If you are looking for my writings on glycation and AGEs, you should start with
Where Do Most AGEs Come From? O Glycation, How Thy Name Hast Deceived Me! For a more technical and comprehensive introduction, I recommend chapter 2 of my doctoral dissertation.
For the importance of insulin and glucose to protect against AGEs, see my Examine.Com Editorial with the slightly hyperbolic but not ironic title, Sugar is the Ultimate Antioxidant and Insulin Will Make You Younger: Appreciating a Few Poorly Recognized but Critical Contributions of Carbohydrate.
For the ability of methylglyoxal, the most important source of AGEs in the body, to contribute to the physiologically important role of glucose production, see We Really Can Make Glucose From Fatty Acids After All! O Textbook, How Thy Biochemistry Hast Deceived Me!
For major problems with the idea that AGEs contribute to disease by binding to the so-called “Receptor for AGEs” (RAGE), see Is the “Receptor for AGEs (RAGE)” Really a Receptor for AGEs?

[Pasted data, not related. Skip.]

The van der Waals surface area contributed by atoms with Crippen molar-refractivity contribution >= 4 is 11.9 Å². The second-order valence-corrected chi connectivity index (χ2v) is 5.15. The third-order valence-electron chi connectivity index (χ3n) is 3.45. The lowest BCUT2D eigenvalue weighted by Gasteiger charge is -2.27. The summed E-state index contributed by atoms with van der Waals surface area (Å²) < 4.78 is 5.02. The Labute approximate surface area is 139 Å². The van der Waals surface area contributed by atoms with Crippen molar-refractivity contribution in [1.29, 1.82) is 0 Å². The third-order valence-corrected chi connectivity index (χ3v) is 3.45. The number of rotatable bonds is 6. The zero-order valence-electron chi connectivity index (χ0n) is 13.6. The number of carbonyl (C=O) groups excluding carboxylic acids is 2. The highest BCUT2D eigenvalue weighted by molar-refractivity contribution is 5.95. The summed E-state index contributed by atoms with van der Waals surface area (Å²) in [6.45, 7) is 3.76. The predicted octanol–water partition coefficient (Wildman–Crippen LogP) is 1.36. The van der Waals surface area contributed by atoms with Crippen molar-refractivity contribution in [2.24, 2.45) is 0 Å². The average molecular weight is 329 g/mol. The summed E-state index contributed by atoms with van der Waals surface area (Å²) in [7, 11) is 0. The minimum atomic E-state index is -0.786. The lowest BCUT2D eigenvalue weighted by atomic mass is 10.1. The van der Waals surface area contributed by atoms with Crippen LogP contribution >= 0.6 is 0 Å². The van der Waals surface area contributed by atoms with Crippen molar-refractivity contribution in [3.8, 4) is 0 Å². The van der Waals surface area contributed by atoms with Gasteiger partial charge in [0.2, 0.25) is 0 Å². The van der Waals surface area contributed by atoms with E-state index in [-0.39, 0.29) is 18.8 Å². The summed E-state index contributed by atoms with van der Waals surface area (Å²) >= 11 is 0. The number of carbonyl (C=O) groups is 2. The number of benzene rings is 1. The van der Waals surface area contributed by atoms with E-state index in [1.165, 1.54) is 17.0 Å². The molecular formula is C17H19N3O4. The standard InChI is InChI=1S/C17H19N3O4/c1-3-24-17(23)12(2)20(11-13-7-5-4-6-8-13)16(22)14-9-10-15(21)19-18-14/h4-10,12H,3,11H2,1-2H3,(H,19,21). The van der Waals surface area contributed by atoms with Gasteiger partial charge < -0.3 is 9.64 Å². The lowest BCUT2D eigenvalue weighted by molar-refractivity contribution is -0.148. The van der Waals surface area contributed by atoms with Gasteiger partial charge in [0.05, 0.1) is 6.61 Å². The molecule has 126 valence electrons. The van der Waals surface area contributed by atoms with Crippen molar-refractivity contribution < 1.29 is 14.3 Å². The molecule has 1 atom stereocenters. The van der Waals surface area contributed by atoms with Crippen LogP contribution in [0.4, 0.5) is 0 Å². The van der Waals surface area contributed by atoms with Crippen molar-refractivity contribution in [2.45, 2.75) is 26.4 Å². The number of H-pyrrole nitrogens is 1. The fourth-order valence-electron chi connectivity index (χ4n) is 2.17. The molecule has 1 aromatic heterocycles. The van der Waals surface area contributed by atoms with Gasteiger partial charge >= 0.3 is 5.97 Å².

For major problems with the high-profile papers purporting to measure the “AGE” content of foods, see Is Butter High in AGEs? and The Trouble With Measuring AGEs — Butter and More.
These are my podcasts about glycation:
The Daily Lipid Podcast Episode 6: Why “Glycation” Is a Bad Reason to Restrict Carbs
The Daily Lipid Podcast Episode 12: What is Measuring Our Hba1c REALLY Telling Us About Our Blood Glucose and Diabetes Risk?
The Daily Lipid Podcast Episode 13: Wait a Second, Is Glycation Actually GOOD For You?
These are my peer-reviewed articles related to AGEs:
γ-Tocopherol abolishes postprandial increases in plasma methylglyoxal following an oral dose of glucose in healthy, college-aged men.
Acute glutathione depletion induces hepatic methylglyoxal accumulation by impairing its detoxification to D-lactate.
Dietary fructose feeding increases adipose methylglyoxal accumulation in rats in association with low expression and activity of glyoxalase-2.